Investigation of intelligent adaptive image enhancement to aid night time driving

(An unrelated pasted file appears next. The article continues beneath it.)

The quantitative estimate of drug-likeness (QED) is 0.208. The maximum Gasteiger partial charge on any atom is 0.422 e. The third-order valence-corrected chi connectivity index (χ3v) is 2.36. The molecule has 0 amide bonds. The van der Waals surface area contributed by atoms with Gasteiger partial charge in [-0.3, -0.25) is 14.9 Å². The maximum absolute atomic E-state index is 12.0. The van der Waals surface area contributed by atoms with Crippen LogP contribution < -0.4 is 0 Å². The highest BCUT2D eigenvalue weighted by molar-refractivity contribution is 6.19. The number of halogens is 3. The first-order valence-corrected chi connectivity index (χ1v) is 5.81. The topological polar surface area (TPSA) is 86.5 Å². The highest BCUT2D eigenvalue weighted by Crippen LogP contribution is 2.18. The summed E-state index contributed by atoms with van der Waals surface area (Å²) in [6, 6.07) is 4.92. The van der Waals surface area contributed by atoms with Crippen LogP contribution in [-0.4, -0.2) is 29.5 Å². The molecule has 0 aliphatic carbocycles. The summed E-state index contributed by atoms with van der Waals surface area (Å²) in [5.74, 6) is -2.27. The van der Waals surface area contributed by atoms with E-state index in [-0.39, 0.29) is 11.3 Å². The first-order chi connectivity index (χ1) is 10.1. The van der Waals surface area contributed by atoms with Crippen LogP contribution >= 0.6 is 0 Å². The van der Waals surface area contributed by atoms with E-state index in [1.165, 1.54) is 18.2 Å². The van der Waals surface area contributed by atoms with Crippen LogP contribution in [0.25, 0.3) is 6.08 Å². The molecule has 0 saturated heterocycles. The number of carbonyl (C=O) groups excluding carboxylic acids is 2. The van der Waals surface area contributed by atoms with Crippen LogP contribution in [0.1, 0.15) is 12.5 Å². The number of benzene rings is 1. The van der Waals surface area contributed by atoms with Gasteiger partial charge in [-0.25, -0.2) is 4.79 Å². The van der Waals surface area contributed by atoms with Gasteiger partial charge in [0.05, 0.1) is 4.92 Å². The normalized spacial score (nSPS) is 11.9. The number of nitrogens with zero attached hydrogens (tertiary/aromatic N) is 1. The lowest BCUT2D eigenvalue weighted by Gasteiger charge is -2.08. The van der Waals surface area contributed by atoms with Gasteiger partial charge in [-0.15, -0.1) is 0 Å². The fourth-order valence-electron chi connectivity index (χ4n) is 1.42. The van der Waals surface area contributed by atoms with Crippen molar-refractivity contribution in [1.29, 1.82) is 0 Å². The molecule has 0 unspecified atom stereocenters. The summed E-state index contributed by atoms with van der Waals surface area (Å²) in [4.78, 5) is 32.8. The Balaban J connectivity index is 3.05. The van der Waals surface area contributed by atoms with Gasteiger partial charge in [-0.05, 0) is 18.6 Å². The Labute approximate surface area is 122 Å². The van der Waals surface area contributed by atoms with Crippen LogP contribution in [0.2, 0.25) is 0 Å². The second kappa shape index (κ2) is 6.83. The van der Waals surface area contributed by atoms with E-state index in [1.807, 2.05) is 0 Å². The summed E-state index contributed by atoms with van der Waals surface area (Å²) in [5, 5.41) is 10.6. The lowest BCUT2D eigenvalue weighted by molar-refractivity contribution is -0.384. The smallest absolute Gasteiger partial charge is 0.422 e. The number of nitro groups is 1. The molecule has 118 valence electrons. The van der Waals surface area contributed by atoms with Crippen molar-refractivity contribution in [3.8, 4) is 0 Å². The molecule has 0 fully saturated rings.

Driving at night is a difficult task. In an attempt to ease this task, most automotive companies are developing systems that aim to increase the safety of the driver and his/her passengers at night. Jaguar Cars Ltd have been involved in such project for several years and have developed a Night Vision System (NVS) based upon the Near Infrared (NIR) and Head-Up Display (HUD) technologies. This thesis is concerned with the application of digital image enhancement algorithms to further increase the driver's visual range at night. The purpose of this research work is to provide the driver with a safe and non-disturbing, enhanced view of the road scene ahead, which is presented on a head-up display. In this automotive environment, specific requirements such as real-time processing, robustness and reliability must be kept in mind to design algorithms that will not compromise the safety of the driver, his/her passengers and other road users. To fulfill these requirements, we have developed a novel intelligent image enhancement scheme for night time driving that actively adapts to the road scene. This scheme results in the enhancement of the contrast in a portion of the projected HUD road scene as if extra headlamps were directed to the region of the image that represents where the road is going. Human Factors studies have shown that this region is where the driver is concentrating his attention when driving. The position of the region of interest is defined by the computation of an approximation of the vanishing point of the road, updated for every frame using a novel, reliable and optimised road edge detection algorithm. The enhancement of the contrast within the region of interest is obtained by applying several novel low-level algorithms based upon the grey level segmentation of the image into regions and the use of the global histogram equalisation and quantised bi-histogram equalisation algorithms. These novel algorithms have all been implemented on the Matrox Genesis board based upon the multitasking, multiprocessor and parallel DSP TMS320C80 chip from Texas Instruments. All algorithms described in this thesis are able to sustain real-time processing at the NTSC frame rate of 30 frames per second. This new concept for a night time driving aid is an attractive solution that meets the numerous requirements driven by Human Factors research in an automotive environment, in particular safety requirements.